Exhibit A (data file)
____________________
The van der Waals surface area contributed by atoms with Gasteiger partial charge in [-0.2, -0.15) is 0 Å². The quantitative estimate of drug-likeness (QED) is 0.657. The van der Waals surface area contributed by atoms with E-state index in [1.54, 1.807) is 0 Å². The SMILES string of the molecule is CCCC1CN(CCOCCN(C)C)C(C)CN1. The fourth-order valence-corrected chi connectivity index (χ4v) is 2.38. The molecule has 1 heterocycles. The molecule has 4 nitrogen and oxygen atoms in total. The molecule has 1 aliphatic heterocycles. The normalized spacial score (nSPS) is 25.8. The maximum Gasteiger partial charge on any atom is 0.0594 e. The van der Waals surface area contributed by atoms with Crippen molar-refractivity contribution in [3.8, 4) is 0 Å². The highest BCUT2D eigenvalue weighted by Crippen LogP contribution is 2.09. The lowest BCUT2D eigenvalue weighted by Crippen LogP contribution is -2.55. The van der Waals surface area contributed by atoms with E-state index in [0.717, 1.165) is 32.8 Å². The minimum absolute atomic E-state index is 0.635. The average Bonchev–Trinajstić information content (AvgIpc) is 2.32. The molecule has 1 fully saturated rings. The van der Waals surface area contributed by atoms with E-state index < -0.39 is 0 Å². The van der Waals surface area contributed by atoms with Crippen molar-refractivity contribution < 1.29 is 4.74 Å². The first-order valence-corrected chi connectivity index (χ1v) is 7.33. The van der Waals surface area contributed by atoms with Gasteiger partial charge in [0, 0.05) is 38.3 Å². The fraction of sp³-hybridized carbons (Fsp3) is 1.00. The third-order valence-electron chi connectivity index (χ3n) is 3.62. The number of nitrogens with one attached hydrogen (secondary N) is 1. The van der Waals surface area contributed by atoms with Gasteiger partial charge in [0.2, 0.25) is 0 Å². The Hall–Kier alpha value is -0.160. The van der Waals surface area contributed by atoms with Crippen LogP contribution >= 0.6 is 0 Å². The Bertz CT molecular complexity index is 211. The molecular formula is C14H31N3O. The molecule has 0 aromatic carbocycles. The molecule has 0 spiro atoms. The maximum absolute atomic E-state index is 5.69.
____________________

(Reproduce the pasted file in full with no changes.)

The van der Waals surface area contributed by atoms with Gasteiger partial charge in [-0.2, -0.15) is 0 Å². The quantitative estimate of drug-likeness (QED) is 0.657. The van der Waals surface area contributed by atoms with E-state index in [1.54, 1.807) is 0 Å². The SMILES string of the molecule is CCCC1CN(CCOCCN(C)C)C(C)CN1. The fourth-order valence-corrected chi connectivity index (χ4v) is 2.38. The molecule has 1 heterocycles. The molecule has 4 nitrogen and oxygen atoms in total. The molecule has 1 aliphatic heterocycles. The normalized spacial score (nSPS) is 25.8. The maximum Gasteiger partial charge on any atom is 0.0594 e. The van der Waals surface area contributed by atoms with Crippen molar-refractivity contribution in [3.8, 4) is 0 Å². The highest BCUT2D eigenvalue weighted by Crippen LogP contribution is 2.09. The lowest BCUT2D eigenvalue weighted by Crippen LogP contribution is -2.55. The van der Waals surface area contributed by atoms with E-state index in [0.717, 1.165) is 32.8 Å². The minimum absolute atomic E-state index is 0.635. The average Bonchev–Trinajstić information content (AvgIpc) is 2.32. The molecule has 1 fully saturated rings. The van der Waals surface area contributed by atoms with E-state index < -0.39 is 0 Å². The van der Waals surface area contributed by atoms with Crippen molar-refractivity contribution < 1.29 is 4.74 Å². The first-order valence-corrected chi connectivity index (χ1v) is 7.33. The van der Waals surface area contributed by atoms with Gasteiger partial charge in [0, 0.05) is 38.3 Å². The fraction of sp³-hybridized carbons (Fsp3) is 1.00. The third-order valence-electron chi connectivity index (χ3n) is 3.62. The number of nitrogens with one attached hydrogen (secondary N) is 1. The van der Waals surface area contributed by atoms with Gasteiger partial charge in [0.2, 0.25) is 0 Å². The Hall–Kier alpha value is -0.160. The van der Waals surface area contributed by atoms with Crippen LogP contribution >= 0.6 is 0 Å². The Bertz CT molecular complexity index is 211. The molecular formula is C14H31N3O. The molecule has 0 aromatic carbocycles. The molecule has 0 spiro atoms. The maximum absolute atomic E-state index is 5.69.